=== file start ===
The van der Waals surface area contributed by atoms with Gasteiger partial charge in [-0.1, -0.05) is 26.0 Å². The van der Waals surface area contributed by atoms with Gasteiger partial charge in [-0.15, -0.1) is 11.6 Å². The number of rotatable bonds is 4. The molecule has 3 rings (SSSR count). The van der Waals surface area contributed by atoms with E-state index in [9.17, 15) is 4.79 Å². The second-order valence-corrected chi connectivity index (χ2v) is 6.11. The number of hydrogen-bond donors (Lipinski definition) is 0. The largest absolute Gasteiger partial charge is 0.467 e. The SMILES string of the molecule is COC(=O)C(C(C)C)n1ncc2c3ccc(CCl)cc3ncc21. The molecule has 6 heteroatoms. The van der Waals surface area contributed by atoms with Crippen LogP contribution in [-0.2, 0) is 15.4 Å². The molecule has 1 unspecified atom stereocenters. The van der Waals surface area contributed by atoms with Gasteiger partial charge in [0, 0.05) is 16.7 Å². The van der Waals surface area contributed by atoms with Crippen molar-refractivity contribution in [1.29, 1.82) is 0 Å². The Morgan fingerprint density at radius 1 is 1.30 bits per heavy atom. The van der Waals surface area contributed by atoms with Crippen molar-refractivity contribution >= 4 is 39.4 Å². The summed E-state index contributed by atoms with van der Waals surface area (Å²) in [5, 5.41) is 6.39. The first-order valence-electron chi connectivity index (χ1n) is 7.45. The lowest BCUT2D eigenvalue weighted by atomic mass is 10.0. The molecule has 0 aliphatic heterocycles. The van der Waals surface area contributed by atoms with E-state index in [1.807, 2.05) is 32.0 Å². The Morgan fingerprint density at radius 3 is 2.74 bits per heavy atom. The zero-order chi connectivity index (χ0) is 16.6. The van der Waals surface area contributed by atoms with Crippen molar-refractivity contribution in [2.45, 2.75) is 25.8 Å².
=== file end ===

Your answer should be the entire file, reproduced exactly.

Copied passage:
The van der Waals surface area contributed by atoms with Gasteiger partial charge in [-0.1, -0.05) is 26.0 Å². The van der Waals surface area contributed by atoms with Gasteiger partial charge in [-0.15, -0.1) is 11.6 Å². The number of rotatable bonds is 4. The molecule has 3 rings (SSSR count). The van der Waals surface area contributed by atoms with E-state index in [9.17, 15) is 4.79 Å². The second-order valence-corrected chi connectivity index (χ2v) is 6.11. The number of hydrogen-bond donors (Lipinski definition) is 0. The largest absolute Gasteiger partial charge is 0.467 e. The SMILES string of the molecule is COC(=O)C(C(C)C)n1ncc2c3ccc(CCl)cc3ncc21. The molecule has 6 heteroatoms. The van der Waals surface area contributed by atoms with Crippen LogP contribution in [-0.2, 0) is 15.4 Å². The molecule has 1 unspecified atom stereocenters. The van der Waals surface area contributed by atoms with Gasteiger partial charge in [0, 0.05) is 16.7 Å². The van der Waals surface area contributed by atoms with Crippen molar-refractivity contribution in [1.29, 1.82) is 0 Å². The Morgan fingerprint density at radius 1 is 1.30 bits per heavy atom. The van der Waals surface area contributed by atoms with Crippen molar-refractivity contribution >= 4 is 39.4 Å². The summed E-state index contributed by atoms with van der Waals surface area (Å²) in [5, 5.41) is 6.39. The first-order valence-electron chi connectivity index (χ1n) is 7.45. The lowest BCUT2D eigenvalue weighted by atomic mass is 10.0. The molecule has 0 aliphatic heterocycles. The van der Waals surface area contributed by atoms with E-state index in [1.807, 2.05) is 32.0 Å². The Morgan fingerprint density at radius 3 is 2.74 bits per heavy atom. The zero-order chi connectivity index (χ0) is 16.6. The van der Waals surface area contributed by atoms with Crippen molar-refractivity contribution in [2.45, 2.75) is 25.8 Å².